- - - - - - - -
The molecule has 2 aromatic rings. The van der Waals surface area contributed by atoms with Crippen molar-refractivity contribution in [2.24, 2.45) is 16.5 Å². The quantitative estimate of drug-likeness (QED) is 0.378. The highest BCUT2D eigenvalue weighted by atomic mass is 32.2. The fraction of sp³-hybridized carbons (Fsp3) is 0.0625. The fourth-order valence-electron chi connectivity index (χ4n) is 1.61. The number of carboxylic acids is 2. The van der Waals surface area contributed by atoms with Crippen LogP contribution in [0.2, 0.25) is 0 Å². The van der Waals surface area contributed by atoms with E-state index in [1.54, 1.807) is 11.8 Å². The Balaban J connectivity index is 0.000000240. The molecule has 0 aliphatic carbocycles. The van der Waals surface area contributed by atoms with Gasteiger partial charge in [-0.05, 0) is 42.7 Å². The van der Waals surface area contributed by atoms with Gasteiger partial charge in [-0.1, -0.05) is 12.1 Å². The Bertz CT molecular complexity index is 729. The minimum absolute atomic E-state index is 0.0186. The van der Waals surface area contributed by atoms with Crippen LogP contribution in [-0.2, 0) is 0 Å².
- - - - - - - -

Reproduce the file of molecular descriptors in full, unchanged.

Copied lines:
The molecule has 2 aromatic rings. The van der Waals surface area contributed by atoms with Crippen molar-refractivity contribution in [2.24, 2.45) is 16.5 Å². The quantitative estimate of drug-likeness (QED) is 0.378. The highest BCUT2D eigenvalue weighted by atomic mass is 32.2. The fraction of sp³-hybridized carbons (Fsp3) is 0.0625. The fourth-order valence-electron chi connectivity index (χ4n) is 1.61. The number of carboxylic acids is 2. The van der Waals surface area contributed by atoms with Crippen LogP contribution in [0.2, 0.25) is 0 Å². The van der Waals surface area contributed by atoms with E-state index in [1.54, 1.807) is 11.8 Å². The Balaban J connectivity index is 0.000000240. The molecule has 0 aliphatic carbocycles. The van der Waals surface area contributed by atoms with Gasteiger partial charge in [-0.05, 0) is 42.7 Å². The van der Waals surface area contributed by atoms with Gasteiger partial charge in [-0.1, -0.05) is 12.1 Å². The Bertz CT molecular complexity index is 729. The minimum absolute atomic E-state index is 0.0186. The van der Waals surface area contributed by atoms with Crippen LogP contribution in [-0.2, 0) is 0 Å².